"The choice is a no-brainer," said the commenter, "and fulfills the fiduciary duty to the firm as an institution."

Mayer Brown is not alone in decreasing the ranks of nonproductive partners, although most other firms are taking a more incremental approach. Moreover, while this trend is most obvious at large firms, it is moving steadily through the industry to affect small and midsize firms as well. After all, the smaller a firm is, the more its profitability is put at risk by less-productive partners.

The upshot for associates reaching for the brass ring? "Law firms of all sizes are being much more selective about who makes partner in the first place," says John Sapp, senior partner at Michael Best & Friedrich. "In the past, 'good work' and the requisite number of years were enough at most firms. Today, candidates for equity partner almost always need to be rainmakers with a good book of business—so that they can contribute their share to the firm's PPP."

How More Laterals and Leverage Add to the Mix

Another issue is the expansive firm growth being fueled by the addition of high-value lateral lawyers, practice groups and even entire firms—and their ready-made books of business.

"This kind of lateral movement was almost unheard of 20 years ago," says Susan Manch of consulting firm Shannon & Manch, who specializes in law firm recruitment, retention and career development. "Many lateral lawyers today are wooed with the promise that they will soon join the acquiring firm's partnership ranks—which further decreases the partnership chances for 'homegrown' senior associates."

At the same time, there is an increasing demand for entry-level associates to fill the bottom ranks of the pyramid. According to a National Law Journal study, the number of associates hired by the 250 largest law firms increased 76 percent from 1996 to 2006. Simultaneously, the number of law school graduates increased only 7 percent.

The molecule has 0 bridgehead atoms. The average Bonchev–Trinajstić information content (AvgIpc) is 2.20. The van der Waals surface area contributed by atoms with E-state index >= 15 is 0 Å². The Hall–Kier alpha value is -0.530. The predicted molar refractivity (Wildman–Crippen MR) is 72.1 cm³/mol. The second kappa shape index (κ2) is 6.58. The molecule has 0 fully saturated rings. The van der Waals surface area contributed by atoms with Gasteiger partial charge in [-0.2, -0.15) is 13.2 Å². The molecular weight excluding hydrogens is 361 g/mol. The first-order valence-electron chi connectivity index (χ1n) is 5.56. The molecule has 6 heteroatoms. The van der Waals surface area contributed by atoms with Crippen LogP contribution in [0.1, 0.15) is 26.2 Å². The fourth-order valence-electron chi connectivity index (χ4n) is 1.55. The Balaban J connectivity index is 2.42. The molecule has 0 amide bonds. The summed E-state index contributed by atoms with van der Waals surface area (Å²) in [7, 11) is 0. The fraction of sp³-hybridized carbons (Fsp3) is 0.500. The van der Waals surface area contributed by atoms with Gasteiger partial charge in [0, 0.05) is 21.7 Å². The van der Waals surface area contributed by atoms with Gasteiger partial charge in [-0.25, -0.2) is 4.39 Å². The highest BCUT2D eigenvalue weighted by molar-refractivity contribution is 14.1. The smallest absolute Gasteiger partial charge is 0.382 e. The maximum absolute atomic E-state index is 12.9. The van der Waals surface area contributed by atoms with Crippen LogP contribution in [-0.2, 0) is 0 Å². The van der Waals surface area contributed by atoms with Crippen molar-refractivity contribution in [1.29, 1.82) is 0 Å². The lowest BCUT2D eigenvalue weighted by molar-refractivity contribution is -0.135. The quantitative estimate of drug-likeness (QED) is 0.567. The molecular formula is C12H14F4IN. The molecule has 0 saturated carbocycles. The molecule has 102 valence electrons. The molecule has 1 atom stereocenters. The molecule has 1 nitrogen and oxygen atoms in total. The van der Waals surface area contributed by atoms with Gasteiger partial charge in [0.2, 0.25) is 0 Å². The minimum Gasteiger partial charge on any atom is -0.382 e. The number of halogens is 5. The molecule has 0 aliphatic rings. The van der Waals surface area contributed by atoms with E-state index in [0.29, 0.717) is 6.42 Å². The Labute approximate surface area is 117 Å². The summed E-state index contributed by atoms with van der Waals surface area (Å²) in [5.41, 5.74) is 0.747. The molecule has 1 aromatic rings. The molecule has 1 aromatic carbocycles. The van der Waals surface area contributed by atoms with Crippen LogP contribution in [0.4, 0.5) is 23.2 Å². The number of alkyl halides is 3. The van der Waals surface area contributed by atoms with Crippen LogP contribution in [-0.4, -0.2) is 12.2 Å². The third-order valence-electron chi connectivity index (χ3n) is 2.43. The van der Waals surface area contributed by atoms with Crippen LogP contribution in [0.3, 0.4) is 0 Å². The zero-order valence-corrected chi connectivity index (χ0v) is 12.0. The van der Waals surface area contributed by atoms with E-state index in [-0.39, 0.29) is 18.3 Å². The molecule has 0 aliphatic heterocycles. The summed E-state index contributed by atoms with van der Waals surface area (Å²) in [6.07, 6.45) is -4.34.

Although the hiring numbers at small and midsize firms are not as dramatic, competition at large firms certainly affects the new talent that is available to them. Consider that to compete, large law firms have had to steadily increase associate salaries—$160,000 for first-years in New York and $145,000 for competitive firms in other parts of the country.

Although these salaries have not "trickled down" to most small and midsize firms, they are starting to appear in specialty firms—such as intellectual property or litigation boutiques—that compete with larger firms for bet-the-company business.

To earn these salaries, associates are expected to work even more billable hours than their predecessors. In addition, thanks to the advances of the information age, they are expected to produce far more work in the same amount of time, as partners pile on the assignments in a never-ending effort to boost PPP. And this often happens, according to associates at firms of all sizes, without the partners providing direction, feedback or guidance on their development. When leverage was one-to-one, mentoring was part of the process. At higher levels, it becomes less likely.

"At most firms, associates spend much more time interacting with their computers and other electronic devices than they do interacting with clients and mentors," says Gary. "Most associates do not find this a very satisfying way to work."

Associates at highly leveraged firms face another impact: While higher leverage tends to make a firm more profitable, it also means less opportunity to become a partner. In a firm with three associates for each partner—which is considered the "sweet spot"—two of every three associates (regardless of their talent) will not make partner. Many highly profitable firms have four or five associates per partner; some consultants are predicting eventual levels of 10 to 1. At smaller firms, the ratio is closer to 2 to 1.

When Free Agents Seek Better Pay and Work-Life Balance

Many associates are seeing the writing on the wall and taking their career prospects into their own hands. The National Association for Law Placement Foundation reports that the rate of associate attrition is the highest it has ever been—37 percent of associates leaving within the first three years and 77 percent leaving within five years. And the senior associates are leaving when they are most valuable to their firms—when they have enough experience to know what they are doing and when their rates are profitable. It can cost $300,000 or more for a firm to replace each one.